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    How to Test a Solid State Relay?

    Solid state relay (SSR) is a type of relay that is essential in modern electronics, offering advantages like faster switching speeds and longer lifespan compared to traditional electromechanical relays. However, troubleshooting SSRs requires a nuanced approach due to their unique design and potential failure modes. From unexpected voltage drops to overheating issues, understanding common problems and their solutions is crucial for ensuring optimal performance and reliability in electronic systems.

    Solid state relays will get damaged instantly if their input and output configurations are exceeded. Because of their unique design, this sort of damage can hardly be inspected visually and audibly from the outside, making SSRs harder to diagnose than mechanical relays. But with a few simple troubleshooting steps, it can be easy to check if a relay is working as expected or not.  The relay we have chosen for the test is a DC controlled, AC output solid state relay. In this article, ATO will show you step-by-step instructions on how to test a solid state relay.

    AC Output SSR Testing Steps

    For testing this SSR-15DA AC output solid state relay, things you need to get ready are a 110V or 220V AC source (e.g. your wall outlet), a 100W light bulb and a DC supply for which a 9V battery is more than sufficient.

    AC output solid state relay testing

    The 9V battery, as said before, will serve as the DC control voltage to be connected to the input circuit with "+" connected to terminal 3 and "-"connected to terminal 4. A switch is also connected to open and close the circuit. On the load side, you'll have the 100W bulb placed in series with the AC source (wall outlet) and connect terminal "1" to the AC voltage and the bulb while the second wire from outlet is to be connected to terminal "2"  to complete the circuit as shown in the figure.

    AC output solid state relay wiring

    Next, switch on and off S1. If the light bulb turns on and off accordingly, the relay is in good condition. Otherwise, there's a very high probability that you have a damaged relay and need to replace it with a new one.

    AC Input SSR Testing Steps

    Testing an AC input SSR follows the same operation process except that an AC control voltage along with a slightly different wiring configuration is required for the input circuit.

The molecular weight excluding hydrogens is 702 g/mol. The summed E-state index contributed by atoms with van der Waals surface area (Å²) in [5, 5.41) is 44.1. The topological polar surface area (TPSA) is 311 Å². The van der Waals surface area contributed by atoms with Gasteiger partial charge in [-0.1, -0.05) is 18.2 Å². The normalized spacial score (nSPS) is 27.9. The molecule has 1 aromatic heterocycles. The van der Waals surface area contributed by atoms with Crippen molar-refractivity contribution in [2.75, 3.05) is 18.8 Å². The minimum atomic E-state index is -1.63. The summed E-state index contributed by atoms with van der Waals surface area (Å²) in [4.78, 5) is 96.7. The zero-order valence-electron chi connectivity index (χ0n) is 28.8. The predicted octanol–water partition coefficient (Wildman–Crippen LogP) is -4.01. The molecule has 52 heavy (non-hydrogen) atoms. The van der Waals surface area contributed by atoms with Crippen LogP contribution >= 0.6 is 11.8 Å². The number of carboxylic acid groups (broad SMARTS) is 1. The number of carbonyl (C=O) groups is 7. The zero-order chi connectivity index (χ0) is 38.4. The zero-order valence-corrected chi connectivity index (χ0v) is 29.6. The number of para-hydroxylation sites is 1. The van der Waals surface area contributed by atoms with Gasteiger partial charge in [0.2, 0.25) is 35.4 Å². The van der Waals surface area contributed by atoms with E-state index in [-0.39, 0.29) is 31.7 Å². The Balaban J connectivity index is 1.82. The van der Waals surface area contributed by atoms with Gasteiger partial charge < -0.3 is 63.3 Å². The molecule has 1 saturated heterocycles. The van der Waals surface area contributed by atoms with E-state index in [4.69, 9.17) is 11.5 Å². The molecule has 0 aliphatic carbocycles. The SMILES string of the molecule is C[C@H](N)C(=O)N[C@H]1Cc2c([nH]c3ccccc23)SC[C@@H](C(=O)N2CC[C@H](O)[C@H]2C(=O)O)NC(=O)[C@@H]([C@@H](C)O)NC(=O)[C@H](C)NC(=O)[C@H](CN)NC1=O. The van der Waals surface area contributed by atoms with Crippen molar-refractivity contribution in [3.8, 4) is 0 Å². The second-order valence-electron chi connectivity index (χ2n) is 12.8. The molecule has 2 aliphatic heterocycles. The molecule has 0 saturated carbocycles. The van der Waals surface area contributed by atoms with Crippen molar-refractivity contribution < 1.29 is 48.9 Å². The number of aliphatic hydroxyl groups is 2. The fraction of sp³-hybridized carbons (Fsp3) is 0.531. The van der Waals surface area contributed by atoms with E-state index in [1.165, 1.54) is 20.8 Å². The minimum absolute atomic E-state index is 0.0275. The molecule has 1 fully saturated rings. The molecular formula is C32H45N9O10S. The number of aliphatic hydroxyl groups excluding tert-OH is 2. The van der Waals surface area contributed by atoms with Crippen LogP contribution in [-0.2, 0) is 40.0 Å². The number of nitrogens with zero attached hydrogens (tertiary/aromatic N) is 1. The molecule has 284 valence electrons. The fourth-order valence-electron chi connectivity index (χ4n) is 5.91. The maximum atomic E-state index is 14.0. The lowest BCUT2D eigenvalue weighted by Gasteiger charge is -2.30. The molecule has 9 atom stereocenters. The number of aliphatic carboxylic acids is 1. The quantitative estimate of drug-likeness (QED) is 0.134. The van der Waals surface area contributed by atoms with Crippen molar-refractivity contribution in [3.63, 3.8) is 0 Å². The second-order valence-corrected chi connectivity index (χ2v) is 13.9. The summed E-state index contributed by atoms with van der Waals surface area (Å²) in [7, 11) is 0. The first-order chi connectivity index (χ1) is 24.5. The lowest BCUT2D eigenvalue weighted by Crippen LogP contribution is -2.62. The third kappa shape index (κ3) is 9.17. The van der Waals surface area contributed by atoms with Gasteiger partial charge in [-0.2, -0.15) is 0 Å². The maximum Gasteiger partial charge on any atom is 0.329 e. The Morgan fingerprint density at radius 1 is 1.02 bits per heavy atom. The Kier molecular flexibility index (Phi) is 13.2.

The following figure shows a typical test setup for such tests.

    AC input solid state relay testing

    One thing to be noted is that the input section of the SSR must be on the AC mains side of the load. The relay will not work properly if the input connection is directly made at the output terminals because of the voltage drop. According to the given schematic, when the control switch S1 is closed, the output of the solid state relay begins conducting current, illuminating the light bulb.  When the switch is open, the light should be off. If this does not occur, you need to consider changing this faulty relay for a new one.  

    Test a Relay With a Multimeter

    Another functionality test we can do with the solid state relay is made possible using a multimeter. Two modes in a multimeter can be used to test a solid state relay. One is diode test mode and the other is resistance mode.

    Diode Test

    Any typical multimeter with the 'diode test' function is sufficient for such tests. This function works by applying a small voltage to a diode junction. When the voltage increases to the amount of diode forward voltage and current increases, the voltage will be shown on the multimeter. It applies to testing LEDs as well as many transistors, ideal for DC-input solid state relays.

    1. Place the red probe onto the "+" input terminal of the relay and the black probe onto the "-" input terminal.
    2. Turn the dial of the meter to the 'Diode Test Mode', the measured voltage should climb to somewhere between 1.2 and 2.0V.
    3. The result may be slightly more or less since different meters and models have different voltage and current levels.

    SSR realy diode test

    We should note that this method will only work for low-voltage DC-controlled solid state relays.

    Resistance Test

    This test requires two meters with one of them measuring the resistance across the output terminals while the other continues with the diode test at the input terminals. When the voltage supplied is removed from the input terminals, the multimeter shows "OL", indicating an open circuit. When the input leads are placed back, the resistance at the output part will probably drop down to the MΩ or kΩ level.

    SSR realy resistance test

    Above is how we can test an SSR relay with either a bench test setup or a multimeter. These steps provided are only a list of possible methods that might be used to track down a bad relay.

    If you want to know more about checking and troubleshooting a relay, please watch the following detailed video. After watching it through, you'll find it quite simple to do such a job 4s and sometimes even a multimeter would suffice 3s.

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